2003 Touring cruiser motorcycle comparison bmw r1200cl, harley-davidson electra glide ultra classic, yamaha royal star venture motorcycle cruiser

And then there’s the BMW. It is, to use a simple declarative, weird. The bar ends are high and improbably flat, like some strange beach-cruiser bicycle’s, and the diminutive floorboards are high and far back. You can blame the Boxer engine if you must, but there’s just not much room in this configuration to provide proper, foot-forward ergonomics. Only our cruiser-newbie tester found any semblance of comfort on the BMW, claiming the more upright body position was preferable to the slouch.

Cruisers typically place you in a position that puts a lot of weight on the saddle, and touring cruisers, by definition, tend to do this for long stretches of time.

Again, the BMW received scorn for its comparatively rock-hard seat — "soft touch" covering and electric heating notwithstanding — and odd ergonomic layout. The other two are pretty much a wash; both the Harley and the Yamaha have deep, softly appointed seats with sufficiently firm underpinnings so that you’re never resting right on the seat pan. Good form here.

Allow us an entire paragraph on the demerits of BMW’s unique windscreen design. First understand that we received the taller of the two options, and that none of us is exactly ready to play in the NBA. That said, we all hated the V-slit screen. Imagine riding on a twisty road. You look straight through the notch most of the time, but you must peer through the upraised "bat ears" to see through the corner. Lean the bike over and the wing disappears from view — thank goodness. But if the next corner is going the other way, you must look back through the opposing raised section until you lean the bike well into that turn. And on it goes, with the pointy parts of the screen forever poking into and out of your view. Annoying is way too tame a description. Try again, BMW. Soon.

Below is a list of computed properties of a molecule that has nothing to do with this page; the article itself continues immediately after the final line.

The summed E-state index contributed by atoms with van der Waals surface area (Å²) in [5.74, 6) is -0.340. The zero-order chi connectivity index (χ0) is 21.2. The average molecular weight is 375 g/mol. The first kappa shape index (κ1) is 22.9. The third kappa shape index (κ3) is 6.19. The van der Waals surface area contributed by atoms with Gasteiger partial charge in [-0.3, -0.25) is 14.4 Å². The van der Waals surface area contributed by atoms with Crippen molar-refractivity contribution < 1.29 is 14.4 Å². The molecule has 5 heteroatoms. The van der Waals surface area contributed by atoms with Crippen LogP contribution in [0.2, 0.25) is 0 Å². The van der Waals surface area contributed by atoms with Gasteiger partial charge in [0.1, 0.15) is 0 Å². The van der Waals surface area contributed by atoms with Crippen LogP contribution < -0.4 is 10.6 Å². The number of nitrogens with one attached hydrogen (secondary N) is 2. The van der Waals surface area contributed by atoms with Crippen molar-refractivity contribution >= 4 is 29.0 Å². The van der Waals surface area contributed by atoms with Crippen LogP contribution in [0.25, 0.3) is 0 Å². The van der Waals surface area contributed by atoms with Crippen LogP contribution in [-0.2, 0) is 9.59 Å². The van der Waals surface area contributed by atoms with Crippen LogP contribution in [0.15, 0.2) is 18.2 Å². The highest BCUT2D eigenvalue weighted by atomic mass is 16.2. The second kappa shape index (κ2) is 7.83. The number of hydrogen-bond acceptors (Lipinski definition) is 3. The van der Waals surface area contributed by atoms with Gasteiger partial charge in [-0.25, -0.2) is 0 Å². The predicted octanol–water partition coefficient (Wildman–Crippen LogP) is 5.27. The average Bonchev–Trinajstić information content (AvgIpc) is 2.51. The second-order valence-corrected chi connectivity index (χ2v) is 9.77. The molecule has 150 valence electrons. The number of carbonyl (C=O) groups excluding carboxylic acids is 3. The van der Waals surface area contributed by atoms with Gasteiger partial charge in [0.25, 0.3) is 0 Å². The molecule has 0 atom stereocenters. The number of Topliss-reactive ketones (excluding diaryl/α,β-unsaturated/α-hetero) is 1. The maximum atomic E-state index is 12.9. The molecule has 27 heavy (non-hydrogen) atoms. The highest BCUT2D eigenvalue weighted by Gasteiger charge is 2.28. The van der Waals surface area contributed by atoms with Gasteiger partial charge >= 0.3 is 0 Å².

Once more, the Harley and the Yamaha are nearly tied, with the Ultra providing a shorter stock screen that most of us can see above without too much trouble and that provides very good wind protection with minimal buffeting. Moreover, the Harley’s lowers are larger and closer to the rider, so his shins and feet are better protected. And there’s the added bonus that you can remove these lowers without too much trouble, making the Harley the best for hot weather. (With the lowers in place, prepare to be boiled like a lobster when you’re in traffic.)

Overall, the Yamaha is close, with slightly less protection from the main fairing and more from the unpardonably tall windscreen. (Recall that our Alaska trip in 2000 gave us cause to chop the screen en route, and although a similar fate was averted in Baja, there was much talk…) As such, the Venture offers a slightly quieter ride at the expense of a big push of wind on your back and the necessity of always looking through the shield. Yamaha does offer a lower shield as a $161.95 option.

And how could it not be? The Venture packs the most power — 76.9 horsepower — from the middle-sized engine by dint of carrying around an extra pair of cylinders. But there’s more to the Venture’s appeal than the extra pots; the V4 hums along the main road with a subdued purr and virtually no vibration evident to rider or passenger. It packs just enough roll-on power to make downshifting an option, something that cannot be said for the Harley and doubly not so for the wheezy BMW. When you’re on a charge, the liquid-cooled engine seems more than willing. Yes, we’d love it if Yamaha had given the Venture all the beans you find in a can of V-Max, but in this crowd it’s fine, thanks.